8220;Keystroke logging, often referred to as keylogging or keyboard capturing, is the action of recording (logging) the keys struck on a keyboard, typically covertly, so that the person using the keyboard is unaware that their actions are being monitored. Keylogging can also be used to study human–computer interaction. Numerous keylogging methods exist: they range from hardware and software-based approaches to acoustic analysis.” ~ Wikipedia
Key Loggers have been the bane of computer enthusiasts for decades. Dating back to the early 1980s, and perhaps before, they have been known by many names. “A rose by any other name would smell as sweet”– they are all equally nefarious.
They allow the bad guys to steal just about anything you type, including, but not limited to, passwords, user names, social security numbers, bank account information, and a multitude of other sensitive information you wouldn’t normally share with anyone but your most trusted friends and family. Even those indelicate sites you may visit from time to time could be open to public view along with your means of entering such places. Heaven forbid!
Note: I am not for a
minute second, suggesting that our readers would do such a thing. (Heaven forbid…)
There is a way to put the stops on this behavior and this week’s Quick Tips will show you how…
Windows 10 Has a Built-In Keylogger
Unbeknownst to many Windows 10 users, this operating system has an integrated keylogger which monitors everything you type (because they want to help you by allowing the system to know you better… right). This is the default setting and one I think you should disable, unless of course, you enjoy sharing this information with the rest of the world.
How to Disable Windows 10 Keylogging
Disabling the Keylogger in Windows 10 is a simple affair. Here are the easy steps to follow:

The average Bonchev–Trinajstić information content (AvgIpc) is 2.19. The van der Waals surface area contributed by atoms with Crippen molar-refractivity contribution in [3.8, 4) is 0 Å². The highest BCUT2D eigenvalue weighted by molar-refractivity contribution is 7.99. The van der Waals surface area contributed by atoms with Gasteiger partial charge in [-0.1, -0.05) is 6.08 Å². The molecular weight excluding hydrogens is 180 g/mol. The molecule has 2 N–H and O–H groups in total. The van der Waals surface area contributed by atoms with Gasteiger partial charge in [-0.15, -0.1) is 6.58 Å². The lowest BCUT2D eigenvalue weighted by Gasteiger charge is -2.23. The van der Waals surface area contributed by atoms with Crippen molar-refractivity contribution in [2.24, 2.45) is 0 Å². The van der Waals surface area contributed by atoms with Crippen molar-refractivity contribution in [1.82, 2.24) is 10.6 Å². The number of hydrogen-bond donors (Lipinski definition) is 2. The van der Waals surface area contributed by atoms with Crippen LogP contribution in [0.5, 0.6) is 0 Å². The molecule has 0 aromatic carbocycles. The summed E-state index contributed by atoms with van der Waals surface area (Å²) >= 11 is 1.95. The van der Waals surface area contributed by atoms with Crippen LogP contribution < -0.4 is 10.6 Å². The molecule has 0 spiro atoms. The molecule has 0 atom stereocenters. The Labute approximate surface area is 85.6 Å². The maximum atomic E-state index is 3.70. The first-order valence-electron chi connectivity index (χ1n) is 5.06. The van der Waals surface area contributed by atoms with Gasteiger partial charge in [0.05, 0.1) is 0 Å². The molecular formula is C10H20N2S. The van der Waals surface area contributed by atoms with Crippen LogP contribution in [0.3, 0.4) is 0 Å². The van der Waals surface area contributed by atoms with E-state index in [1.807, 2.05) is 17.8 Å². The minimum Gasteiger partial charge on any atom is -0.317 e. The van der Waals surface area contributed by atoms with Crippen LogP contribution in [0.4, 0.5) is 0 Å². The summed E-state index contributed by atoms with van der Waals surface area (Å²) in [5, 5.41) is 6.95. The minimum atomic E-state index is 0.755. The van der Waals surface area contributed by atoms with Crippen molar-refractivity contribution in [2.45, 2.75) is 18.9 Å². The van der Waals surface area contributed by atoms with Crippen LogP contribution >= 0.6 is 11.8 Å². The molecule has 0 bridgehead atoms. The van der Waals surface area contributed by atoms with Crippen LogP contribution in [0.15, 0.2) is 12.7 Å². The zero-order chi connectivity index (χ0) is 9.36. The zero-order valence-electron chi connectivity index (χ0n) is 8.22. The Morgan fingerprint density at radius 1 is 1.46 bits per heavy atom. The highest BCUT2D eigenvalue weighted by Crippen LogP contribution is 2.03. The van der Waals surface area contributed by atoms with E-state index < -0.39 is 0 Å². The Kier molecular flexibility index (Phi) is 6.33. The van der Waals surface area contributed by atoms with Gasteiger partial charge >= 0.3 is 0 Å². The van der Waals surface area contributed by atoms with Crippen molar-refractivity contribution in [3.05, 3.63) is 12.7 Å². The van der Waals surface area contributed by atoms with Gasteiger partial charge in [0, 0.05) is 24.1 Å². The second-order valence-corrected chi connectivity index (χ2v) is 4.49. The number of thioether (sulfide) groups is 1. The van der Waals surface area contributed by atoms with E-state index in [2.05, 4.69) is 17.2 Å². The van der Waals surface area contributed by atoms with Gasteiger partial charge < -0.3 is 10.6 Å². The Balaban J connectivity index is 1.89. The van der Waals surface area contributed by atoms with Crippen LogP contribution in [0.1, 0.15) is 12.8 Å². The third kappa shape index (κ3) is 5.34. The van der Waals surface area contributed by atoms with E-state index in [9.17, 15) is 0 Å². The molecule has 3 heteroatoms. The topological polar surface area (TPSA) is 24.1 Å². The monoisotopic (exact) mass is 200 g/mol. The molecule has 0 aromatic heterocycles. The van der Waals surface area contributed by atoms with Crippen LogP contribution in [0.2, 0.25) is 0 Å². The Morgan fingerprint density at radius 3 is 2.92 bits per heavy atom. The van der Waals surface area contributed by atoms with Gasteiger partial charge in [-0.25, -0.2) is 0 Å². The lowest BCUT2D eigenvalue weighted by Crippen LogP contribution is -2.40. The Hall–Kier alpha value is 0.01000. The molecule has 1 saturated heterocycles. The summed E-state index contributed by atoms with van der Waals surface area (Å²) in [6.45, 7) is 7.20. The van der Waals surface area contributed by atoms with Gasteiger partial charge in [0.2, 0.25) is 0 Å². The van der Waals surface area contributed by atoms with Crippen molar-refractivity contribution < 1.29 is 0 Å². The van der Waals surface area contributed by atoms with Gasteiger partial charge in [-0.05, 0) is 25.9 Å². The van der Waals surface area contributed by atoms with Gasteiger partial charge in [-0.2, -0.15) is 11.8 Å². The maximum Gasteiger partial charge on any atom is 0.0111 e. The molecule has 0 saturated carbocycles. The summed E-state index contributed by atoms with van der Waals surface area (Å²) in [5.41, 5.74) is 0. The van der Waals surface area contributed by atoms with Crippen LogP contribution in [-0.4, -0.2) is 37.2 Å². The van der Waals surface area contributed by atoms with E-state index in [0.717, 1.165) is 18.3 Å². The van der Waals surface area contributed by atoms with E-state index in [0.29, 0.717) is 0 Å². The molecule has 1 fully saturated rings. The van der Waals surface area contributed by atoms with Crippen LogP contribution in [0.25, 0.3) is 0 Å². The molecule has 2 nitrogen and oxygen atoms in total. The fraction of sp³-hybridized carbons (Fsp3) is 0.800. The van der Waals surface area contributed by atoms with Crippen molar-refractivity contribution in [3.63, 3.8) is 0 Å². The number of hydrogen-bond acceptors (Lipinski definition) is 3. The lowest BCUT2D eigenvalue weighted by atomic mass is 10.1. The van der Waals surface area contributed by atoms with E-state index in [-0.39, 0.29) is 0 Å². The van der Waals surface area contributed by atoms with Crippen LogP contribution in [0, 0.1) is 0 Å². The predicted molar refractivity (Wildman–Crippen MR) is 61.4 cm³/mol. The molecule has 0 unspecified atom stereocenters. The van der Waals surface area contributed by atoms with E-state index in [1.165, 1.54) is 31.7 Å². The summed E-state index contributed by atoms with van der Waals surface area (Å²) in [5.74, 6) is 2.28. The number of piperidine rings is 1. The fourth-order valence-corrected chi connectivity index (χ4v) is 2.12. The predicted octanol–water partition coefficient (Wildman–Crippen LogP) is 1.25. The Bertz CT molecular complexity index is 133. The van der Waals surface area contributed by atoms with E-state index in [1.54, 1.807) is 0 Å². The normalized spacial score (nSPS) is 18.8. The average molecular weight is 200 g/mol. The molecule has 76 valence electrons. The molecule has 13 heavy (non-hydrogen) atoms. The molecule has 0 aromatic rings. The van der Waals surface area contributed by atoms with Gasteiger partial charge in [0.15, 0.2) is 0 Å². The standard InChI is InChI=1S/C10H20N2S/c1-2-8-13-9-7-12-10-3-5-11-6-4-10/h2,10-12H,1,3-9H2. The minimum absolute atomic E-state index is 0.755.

- Use the Hotkey combination Windows Key + I to bring up the Settings App
- Choose the Privacy option in the window that opens
- Choose the General link on the left
That should bring you here:
“Help Microsoft…”. Right. Somehow, I don’t think they are saying what they mean.
Simply toggle the indicated switch to the Off position to disable this “feature”.
Perhaps I am paranoid. Perhaps no one is actually chasing me, but just because I am paranoid does not mean someone is not chasing me. I therefore choose to err on the side of caution. A good bit of advice for everyone along these lines would be to check those Windows 10 Privacy Settings, from stem to stern, each and every time you get an upgrade from Microsoft. I know it’s a pain in the neck, but what choice do we have at the moment? It’s a constant battle of late, isn’t it…
Windows 10 may be one of the best operating systems Microsoft has ever devised, but they keep messing it up! Now, they are putting Ads where they don’t belong! (There will be a Quick Tips article about how to put the kibosh on that nasty business, too, when the Creators Update finally rears its head.)
Those Privacy Settings have been known to change course after updates, and not necessarily in a direction we desire,